“Probably one of the easiest votes I’ll ever make in the United States Senate,” announced Sen. Jim Risch (R-ID), who seemed particularly appreciative that he barely had to give the Finland/Sweden issue more than a moment’s thought. “John McCain, I wish you were alive today to celebrate,” chimed in Sen. Lindsey Graham (R-SC). And indeed, there’s little doubt that McCain would have reason to celebrate from beyond the grave: the US political class, whatever their surface-level partisan or factional disagreements, is barreling toward unshakable “unity” on the expansion of US hegemonic power, now arrayed with growing fervor against the reviled tandem of Russia and China. One of McCain’s favorite themes was always “unity,” but a peculiar kind of “unity” whose purpose was mainly to facilitate wars.

Even the lone senator who did vote against the accession of Finland and Sweden this month, Josh Hawley (R-MO), did so on grounds that made abundantly clear he had no objection on principle to the expansion of NATO — much less to the accelerated deployment of coercive US power around the world. What he objected to was simply that expanding NATO at this juncture reflected ineffectual resource allocation, as Hawley preferred that whatever the US may now be obliged to expend in Scandinavia should instead be expended in East Asia, to prepare for an allegedly looming war with China. Hawley stressed that he opposed bringing Finland and Sweden into NATO only insofar as it would be a hindrance to the US implementing “a coherent strategy for stopping China’s dominance in the Pacific, beginning with the possible invasion of Taiwan.”

Hawley explained, “Our military forces in Asia are not postured as they should be,” whether because “we don’t have enough advanced munitions” or because the current fleet of US attack submarines is “sinking.” Fundamentally, Hawley argued, the US is “simply not sized to handle two simultaneous conflicts.” And his objection to NATO expansion boils down to a preference for “handling” a conflict in the Pacific over one in Europe — not, it should be noted, a preference for mitigating conflict in the first place. But even going by his own stated rationale, it’s unclear what the operating principle is for Hawley: in 2019, he voted for the accession of well-known military powerhouse North Macedonia to NATO. All that’s seemingly changed in the interim is that Hawley has taken to framing his views more in terms of opposing what he calls a “globalist foreign policy” — which somehow coincides with his advocacy for dramatically ramping up US militarization on the other side of the globe in East Asia.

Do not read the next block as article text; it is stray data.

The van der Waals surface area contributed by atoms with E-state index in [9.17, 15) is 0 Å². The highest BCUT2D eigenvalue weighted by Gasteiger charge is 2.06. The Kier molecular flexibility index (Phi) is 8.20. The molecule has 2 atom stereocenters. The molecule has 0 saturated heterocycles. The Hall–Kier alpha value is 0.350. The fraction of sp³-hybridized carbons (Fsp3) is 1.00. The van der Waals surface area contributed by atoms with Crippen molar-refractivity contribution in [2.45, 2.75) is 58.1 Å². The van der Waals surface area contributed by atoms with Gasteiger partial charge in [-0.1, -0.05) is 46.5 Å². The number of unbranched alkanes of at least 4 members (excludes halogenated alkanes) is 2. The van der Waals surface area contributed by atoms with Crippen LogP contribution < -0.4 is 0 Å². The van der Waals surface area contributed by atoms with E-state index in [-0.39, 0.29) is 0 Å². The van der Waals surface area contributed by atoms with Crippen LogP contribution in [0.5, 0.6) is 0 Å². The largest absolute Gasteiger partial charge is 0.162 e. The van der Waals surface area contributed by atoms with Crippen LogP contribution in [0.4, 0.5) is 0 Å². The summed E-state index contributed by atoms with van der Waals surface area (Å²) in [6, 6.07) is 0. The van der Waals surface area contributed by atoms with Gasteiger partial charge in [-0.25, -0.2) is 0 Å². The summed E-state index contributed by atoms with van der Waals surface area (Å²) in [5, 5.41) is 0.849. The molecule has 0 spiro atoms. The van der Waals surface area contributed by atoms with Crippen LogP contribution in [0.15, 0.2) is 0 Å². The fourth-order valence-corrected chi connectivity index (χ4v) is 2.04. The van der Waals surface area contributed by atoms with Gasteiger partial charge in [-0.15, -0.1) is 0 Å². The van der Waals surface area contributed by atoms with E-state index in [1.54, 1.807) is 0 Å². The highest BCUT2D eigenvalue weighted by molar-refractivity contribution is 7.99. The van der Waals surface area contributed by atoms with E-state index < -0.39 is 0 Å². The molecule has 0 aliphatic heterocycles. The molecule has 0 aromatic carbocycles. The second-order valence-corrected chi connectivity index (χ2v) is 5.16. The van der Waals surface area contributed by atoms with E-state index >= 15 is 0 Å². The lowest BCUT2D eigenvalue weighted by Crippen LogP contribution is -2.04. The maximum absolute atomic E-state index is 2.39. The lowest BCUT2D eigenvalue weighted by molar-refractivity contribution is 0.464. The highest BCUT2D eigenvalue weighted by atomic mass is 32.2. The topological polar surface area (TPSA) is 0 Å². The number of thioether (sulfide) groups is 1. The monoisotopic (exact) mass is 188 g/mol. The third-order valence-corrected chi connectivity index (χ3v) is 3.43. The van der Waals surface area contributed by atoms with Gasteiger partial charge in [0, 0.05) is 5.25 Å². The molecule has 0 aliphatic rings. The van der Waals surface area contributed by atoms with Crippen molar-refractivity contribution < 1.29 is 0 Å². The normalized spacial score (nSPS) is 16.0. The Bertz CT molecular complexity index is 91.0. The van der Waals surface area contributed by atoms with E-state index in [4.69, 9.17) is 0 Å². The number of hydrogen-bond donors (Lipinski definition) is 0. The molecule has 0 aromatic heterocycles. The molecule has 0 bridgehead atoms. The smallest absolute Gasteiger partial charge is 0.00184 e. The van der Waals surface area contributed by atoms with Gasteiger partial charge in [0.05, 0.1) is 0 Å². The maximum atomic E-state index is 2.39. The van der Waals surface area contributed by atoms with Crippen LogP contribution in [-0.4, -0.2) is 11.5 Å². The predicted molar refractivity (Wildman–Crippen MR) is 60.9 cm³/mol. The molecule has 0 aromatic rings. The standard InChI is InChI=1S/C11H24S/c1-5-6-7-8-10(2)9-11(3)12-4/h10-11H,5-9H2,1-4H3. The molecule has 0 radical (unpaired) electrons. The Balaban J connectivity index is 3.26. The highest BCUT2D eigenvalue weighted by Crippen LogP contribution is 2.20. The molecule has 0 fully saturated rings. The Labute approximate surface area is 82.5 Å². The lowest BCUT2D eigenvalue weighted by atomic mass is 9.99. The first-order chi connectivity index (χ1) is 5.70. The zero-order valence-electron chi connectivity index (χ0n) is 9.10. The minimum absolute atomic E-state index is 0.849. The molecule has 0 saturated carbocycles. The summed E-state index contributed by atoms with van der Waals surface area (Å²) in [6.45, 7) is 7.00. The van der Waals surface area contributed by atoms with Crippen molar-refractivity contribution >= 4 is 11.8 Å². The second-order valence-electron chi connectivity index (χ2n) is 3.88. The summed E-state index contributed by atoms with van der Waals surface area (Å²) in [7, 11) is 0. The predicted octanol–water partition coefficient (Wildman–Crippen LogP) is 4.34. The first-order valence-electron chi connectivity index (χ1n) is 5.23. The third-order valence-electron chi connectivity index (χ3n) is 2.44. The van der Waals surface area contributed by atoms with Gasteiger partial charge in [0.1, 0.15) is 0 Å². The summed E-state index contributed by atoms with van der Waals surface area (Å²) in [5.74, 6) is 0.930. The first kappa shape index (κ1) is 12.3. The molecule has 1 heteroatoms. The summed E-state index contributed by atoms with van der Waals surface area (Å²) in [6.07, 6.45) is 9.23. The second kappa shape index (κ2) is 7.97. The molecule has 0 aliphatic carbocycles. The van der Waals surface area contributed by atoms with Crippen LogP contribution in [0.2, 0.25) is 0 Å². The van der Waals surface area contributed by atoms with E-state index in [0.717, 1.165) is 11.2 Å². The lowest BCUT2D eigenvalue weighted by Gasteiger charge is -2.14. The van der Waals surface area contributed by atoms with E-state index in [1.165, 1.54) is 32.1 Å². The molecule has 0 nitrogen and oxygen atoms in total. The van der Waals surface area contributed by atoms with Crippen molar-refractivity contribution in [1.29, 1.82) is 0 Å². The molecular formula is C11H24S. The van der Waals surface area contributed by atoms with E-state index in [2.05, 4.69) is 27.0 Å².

Even Sen. Rand Paul (R-KY), among the dwindling group of national politicians one might expect to raise at least a perfunctory objection to NATO expansion, conceded during the Senate debate this month: “In this new world I am less adamant about preventing NATO’s expansion.”

It wasn’t always this way. In 1998, 19 senators voted against the accession to NATO of Poland, Hungary, and the Czech Republic — not enough to prevent the proposal from obtaining the required two-thirds majority, but enough to at least prompt a reasonably robust debate, one which far exceeded the pittance that accompanied this month’s vote. Figures as high-profile as Sen. Daniel Patrick Moynihan (D-NY), Hillary Clinton’s predecessor, argued against NATO expansion on the floor of the Senate in extremely stark terms: Moynihan declared his opposition stemmed from a keen wariness about “the dangers of nuclear war in the years ahead,” and said NATO expansion needlessly “put ourselves at risk of getting into a nuclear engagement, a nuclear war, with Russia — wholly unanticipated, for which we are not prepared, about which we are not thinking.”

Moynihan’s primary sparring partner during that 1998 debate was none other than Joe Biden, then the top Democrat on the Senate Foreign Relations Committee, who appointed himself point-person for the entire process of shepherding NATO expansion through the necessary procedural formalities. In fact, Biden’s conviction in the eternal virtue of NATO expansion seems to be one of the few positions he’s held consistently over the course of his comically long, decades-spanning career. That first round of expansion in 1998, Biden declared at the time, would mark “the beginning of another 50 years of peace” — a prophecy that today some might quibble with.

Biden passionately arguing for NATO expansion in 1998